Gatecreeper Speak to Spirits on 'Dark Superstition'

BY Marko DjurdjićPublished May 23, 2024


Metal is often about posturing and comparing. Who's the loudest? (I'm the loudest!) Who's the fastest? (I'm the fastest?) Who's the heaviest? (I'M THE FUCKING HEAVIEST!) There's a sense that bands are always trying to one-up each other, overtake each other, outperform each other. Of course there's camaraderie, but it's also no surprise that metal is often seen as a genre of gatekeepers, when instead it should be seen as a gatecreeping genre, where bands of all styles and types can infiltrate the scene, make an impression and excite fans and critics alike. In recent years, the band that best exemplifies this ethos has undoubtedly been, well, Gatecreeper.

Formed in 2013, Gatecreeper (Chase H. Mason on vocals; Eric Wagner on guitar; Matt Arrebollo on drums; Israel Garza on guitar and Alex Brown on bass) are a powerhouse of a band. Swapping virtuosic dexterity for a leaner, more punishing Old School Death Metal sound, Gatecreeper have spent the last decade rising through the ranks of underground metal. On the strength of their self-titled 2014 EP and a roaring live show, the band signed with Relapse Records and released their highly acclaimed full-length debut, Sonoran Depravation in 2016. This was followed in 2019 by Deserted, as well as the surprise pandemic release, An Unexpected Reality, in 2021.

Fortunately, like all good bands, Gatecreeper have continued to evolve and have expanded their sound to include more melodic and experimental elements, and with their third full-length, Dark Superstition, they've melded all of their influences into a sprawling, stunning yet always explosive 10-song affair that's sure to go down as one of the year's best metal releases.

On Dark Superstition, the band worked with American producer extraordinaire Kurt Ballou at his God City Studios, and drummer/songwriter Fred Estby of Swedish death metal titans Dismember, whose undeniable influence can be heard coursing through the musical veins of some of the best death metal bands making music today, including Gatecreeper.

On album opener "Dead Star," the band wastes no time introducing their unique melding of these transatlantic influences: booming drums, melodic guitar and bass lines and Chase's authoritative bellow crush and command, while the winding solo is reminiscent of the best of In Flames. Similarly, "Oblivion" is a long-lost Slaughter of the Soul classic played by a battle vest-clad gator. The mixing of these two distinct styles of death metal — Floridian and Swedish — is what makes Gatecreeper so appealing, so instantly recognizable, so damn fun. It's complex yet thick, dragging one knuckle while using the other to play an intricate air guitar riff.

Although Dark Superstition features a more melodic and diverse sonic palette, the band hasn't lost any of their subterranean heaviness: "Masterpiece of Chaos" features a torrent of pinch harmonics and some of Mason's most tortured screams, while "A Chilling Aura" is absolutely relentless, evolving through multiple sections and featuring crushing double kick, tremolo riffing and a blistering tempo that's certainly going to inspire some circle pits. "Caught in the Treads" is pounding through-and-through, with every instrument pummeling the listener. It feels like the song is sitting on your chest and forcing you to headbang, and it's impossible to deny its demands. "Mistaken for Dead" is the album's fastest, most aggressive song; a ruthless, thrashtastic ripper with a solo made for throwing up the Horns.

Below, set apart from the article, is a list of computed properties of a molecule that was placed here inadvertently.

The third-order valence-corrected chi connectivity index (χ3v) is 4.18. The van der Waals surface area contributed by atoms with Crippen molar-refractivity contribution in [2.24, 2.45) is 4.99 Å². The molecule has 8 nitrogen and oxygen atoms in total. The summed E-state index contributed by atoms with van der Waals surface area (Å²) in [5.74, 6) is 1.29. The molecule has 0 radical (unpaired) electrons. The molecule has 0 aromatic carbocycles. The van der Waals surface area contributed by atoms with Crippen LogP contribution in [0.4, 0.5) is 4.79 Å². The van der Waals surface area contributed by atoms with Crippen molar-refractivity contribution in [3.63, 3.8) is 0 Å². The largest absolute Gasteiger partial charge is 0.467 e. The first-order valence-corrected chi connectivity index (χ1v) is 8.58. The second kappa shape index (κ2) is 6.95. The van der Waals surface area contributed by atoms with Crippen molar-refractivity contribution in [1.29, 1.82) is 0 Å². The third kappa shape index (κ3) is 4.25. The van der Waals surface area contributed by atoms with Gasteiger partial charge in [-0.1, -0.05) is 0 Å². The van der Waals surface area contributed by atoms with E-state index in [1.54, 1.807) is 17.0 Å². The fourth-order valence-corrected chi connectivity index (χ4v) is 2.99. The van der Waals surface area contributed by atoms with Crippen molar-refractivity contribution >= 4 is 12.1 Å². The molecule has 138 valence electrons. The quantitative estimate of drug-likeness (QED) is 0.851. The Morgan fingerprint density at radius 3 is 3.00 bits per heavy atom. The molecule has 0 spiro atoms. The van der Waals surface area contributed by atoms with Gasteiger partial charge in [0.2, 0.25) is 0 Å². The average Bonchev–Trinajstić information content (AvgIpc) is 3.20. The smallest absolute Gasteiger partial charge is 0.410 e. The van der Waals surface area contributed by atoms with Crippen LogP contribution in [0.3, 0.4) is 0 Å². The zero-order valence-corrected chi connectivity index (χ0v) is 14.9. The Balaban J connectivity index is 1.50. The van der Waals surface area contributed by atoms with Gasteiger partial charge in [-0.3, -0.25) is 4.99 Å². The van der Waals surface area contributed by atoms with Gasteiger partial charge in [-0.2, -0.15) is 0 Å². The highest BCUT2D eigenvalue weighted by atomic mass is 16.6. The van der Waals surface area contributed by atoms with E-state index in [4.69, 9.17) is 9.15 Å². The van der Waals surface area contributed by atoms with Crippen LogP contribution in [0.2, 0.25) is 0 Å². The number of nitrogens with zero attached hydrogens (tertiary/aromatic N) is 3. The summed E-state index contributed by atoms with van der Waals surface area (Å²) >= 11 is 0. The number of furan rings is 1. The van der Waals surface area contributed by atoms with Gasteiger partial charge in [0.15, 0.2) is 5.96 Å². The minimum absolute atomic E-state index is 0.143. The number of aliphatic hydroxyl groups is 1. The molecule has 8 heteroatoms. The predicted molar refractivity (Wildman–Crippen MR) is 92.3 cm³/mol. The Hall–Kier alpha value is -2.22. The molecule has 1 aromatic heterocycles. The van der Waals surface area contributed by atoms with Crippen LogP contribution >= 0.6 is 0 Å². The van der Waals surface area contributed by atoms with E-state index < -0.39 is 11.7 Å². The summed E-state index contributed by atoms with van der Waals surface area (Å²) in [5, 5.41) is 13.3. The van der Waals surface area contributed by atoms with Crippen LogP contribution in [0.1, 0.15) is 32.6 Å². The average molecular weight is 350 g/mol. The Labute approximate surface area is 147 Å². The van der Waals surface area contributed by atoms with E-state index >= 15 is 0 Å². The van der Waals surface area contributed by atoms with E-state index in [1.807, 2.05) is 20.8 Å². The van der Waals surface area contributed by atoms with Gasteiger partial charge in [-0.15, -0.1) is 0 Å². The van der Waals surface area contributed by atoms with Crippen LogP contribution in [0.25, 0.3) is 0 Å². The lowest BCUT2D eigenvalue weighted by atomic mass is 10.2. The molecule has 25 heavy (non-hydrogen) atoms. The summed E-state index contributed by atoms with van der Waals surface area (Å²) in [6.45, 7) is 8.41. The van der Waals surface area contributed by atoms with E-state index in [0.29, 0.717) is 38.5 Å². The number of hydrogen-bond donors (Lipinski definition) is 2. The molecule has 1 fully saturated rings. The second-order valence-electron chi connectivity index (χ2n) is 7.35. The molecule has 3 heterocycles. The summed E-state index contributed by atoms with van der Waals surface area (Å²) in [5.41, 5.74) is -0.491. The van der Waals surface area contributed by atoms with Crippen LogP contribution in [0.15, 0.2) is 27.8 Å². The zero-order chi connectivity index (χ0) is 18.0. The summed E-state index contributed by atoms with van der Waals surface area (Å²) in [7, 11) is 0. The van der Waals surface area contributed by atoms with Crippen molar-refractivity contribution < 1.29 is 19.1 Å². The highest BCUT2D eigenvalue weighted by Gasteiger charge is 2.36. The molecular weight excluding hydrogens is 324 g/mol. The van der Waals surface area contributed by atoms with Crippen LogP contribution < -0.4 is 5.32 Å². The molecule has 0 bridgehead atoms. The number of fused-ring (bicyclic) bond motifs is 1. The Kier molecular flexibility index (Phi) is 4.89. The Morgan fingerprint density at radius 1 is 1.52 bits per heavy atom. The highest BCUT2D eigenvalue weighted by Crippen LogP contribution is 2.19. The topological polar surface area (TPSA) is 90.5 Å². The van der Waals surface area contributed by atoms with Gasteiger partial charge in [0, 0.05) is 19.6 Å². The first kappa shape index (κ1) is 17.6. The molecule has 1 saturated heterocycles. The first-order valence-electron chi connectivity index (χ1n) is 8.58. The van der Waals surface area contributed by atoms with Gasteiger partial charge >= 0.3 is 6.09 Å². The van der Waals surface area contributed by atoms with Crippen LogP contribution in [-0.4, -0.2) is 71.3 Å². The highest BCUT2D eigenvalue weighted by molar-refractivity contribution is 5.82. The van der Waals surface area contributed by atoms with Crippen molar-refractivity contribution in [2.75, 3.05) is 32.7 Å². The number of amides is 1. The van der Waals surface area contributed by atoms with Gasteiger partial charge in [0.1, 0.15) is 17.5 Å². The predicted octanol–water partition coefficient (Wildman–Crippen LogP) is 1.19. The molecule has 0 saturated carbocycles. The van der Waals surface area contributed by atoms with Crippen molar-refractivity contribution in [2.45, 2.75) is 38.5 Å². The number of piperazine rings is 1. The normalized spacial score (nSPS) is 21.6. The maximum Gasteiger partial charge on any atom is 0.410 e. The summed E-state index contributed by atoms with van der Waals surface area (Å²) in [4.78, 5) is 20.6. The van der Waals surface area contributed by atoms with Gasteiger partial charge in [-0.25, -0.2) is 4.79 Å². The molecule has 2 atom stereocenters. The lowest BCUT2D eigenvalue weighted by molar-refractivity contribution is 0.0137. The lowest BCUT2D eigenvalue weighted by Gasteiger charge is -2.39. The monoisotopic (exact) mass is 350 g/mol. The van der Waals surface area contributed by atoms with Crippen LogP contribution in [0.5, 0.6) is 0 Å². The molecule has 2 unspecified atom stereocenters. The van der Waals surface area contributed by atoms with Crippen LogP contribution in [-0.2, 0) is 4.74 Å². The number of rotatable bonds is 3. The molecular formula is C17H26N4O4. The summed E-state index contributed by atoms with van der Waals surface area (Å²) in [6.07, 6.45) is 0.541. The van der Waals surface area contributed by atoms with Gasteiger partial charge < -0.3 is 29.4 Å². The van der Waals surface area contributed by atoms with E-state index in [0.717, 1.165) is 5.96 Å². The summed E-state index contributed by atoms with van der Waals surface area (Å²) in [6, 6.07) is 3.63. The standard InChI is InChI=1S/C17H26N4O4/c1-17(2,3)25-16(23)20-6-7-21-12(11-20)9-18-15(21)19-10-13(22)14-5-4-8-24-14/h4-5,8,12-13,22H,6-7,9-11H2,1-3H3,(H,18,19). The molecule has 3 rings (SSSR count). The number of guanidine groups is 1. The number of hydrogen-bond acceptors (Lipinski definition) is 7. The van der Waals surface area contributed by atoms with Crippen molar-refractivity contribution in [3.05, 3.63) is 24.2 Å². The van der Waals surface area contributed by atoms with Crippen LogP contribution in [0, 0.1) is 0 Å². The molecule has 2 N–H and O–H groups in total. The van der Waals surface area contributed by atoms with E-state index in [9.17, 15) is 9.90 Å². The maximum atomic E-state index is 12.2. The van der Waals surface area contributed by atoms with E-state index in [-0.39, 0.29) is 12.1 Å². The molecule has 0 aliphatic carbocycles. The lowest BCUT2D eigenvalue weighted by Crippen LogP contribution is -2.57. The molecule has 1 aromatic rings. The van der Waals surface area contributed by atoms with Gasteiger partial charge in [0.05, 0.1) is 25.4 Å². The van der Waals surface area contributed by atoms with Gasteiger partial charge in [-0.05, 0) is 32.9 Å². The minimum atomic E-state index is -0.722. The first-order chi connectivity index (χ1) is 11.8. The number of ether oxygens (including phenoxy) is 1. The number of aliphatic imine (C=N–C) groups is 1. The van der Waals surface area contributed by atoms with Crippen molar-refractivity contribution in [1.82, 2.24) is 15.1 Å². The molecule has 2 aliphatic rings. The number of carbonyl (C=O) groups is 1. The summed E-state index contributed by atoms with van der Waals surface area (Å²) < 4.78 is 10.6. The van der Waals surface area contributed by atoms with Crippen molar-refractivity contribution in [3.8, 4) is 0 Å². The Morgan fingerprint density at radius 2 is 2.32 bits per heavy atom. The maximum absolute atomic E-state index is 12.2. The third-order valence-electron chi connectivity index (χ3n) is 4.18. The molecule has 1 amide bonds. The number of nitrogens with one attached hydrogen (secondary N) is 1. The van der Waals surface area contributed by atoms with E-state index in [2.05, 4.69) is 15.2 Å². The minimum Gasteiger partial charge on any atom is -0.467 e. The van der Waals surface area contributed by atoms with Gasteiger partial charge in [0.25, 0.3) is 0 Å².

The album title references the Superstition Mountains in the band's home state of Arizona; according to Mason, the mountain range is "surrounded by tragedy and legends of hidden fortune." Unsurprisingly, the album deals with divination, the supernatural, fear of the unknow, and trust in magic and chance, with lead single "The Black Curtain" exploring themes of purgatory and the soul. It's quite possibly the band's most accessible track yet, groove-heavy and slithering along on a greasy bass line and a lean but highly effective (and hummable) guitar riff. Similarly, "Superstitious Vision" has a death-rock intro/chorus ready-made for the pit and dancefloor — certainly not something you often attribute to a death metal band but very applicable here. There's even a cowbell. Death metal needs more cowbell!

The album ends on an almost six-minute death-doom epic, "Tears Fall from the Sky," which stomps along on harmonized guitars and a slow but deliberate rhythm section. As the song fades out, you're left in a state of unsettled menace. There are no answers and no resolutions: the darkness is here to stay.

With Dark Superstition, Gatecreeper have cemented their place as one of modern metal's most visceral, exciting and endlessly-listenable bands, and the album is a more-than-worthy addition to their already-accomplished catalogue. You can party to it, you can seance to it, but most importantly, you can repeat-listen to it ad infinitum. Press play (again and again and again) and let the spirits take you.

(Nuclear Blast)

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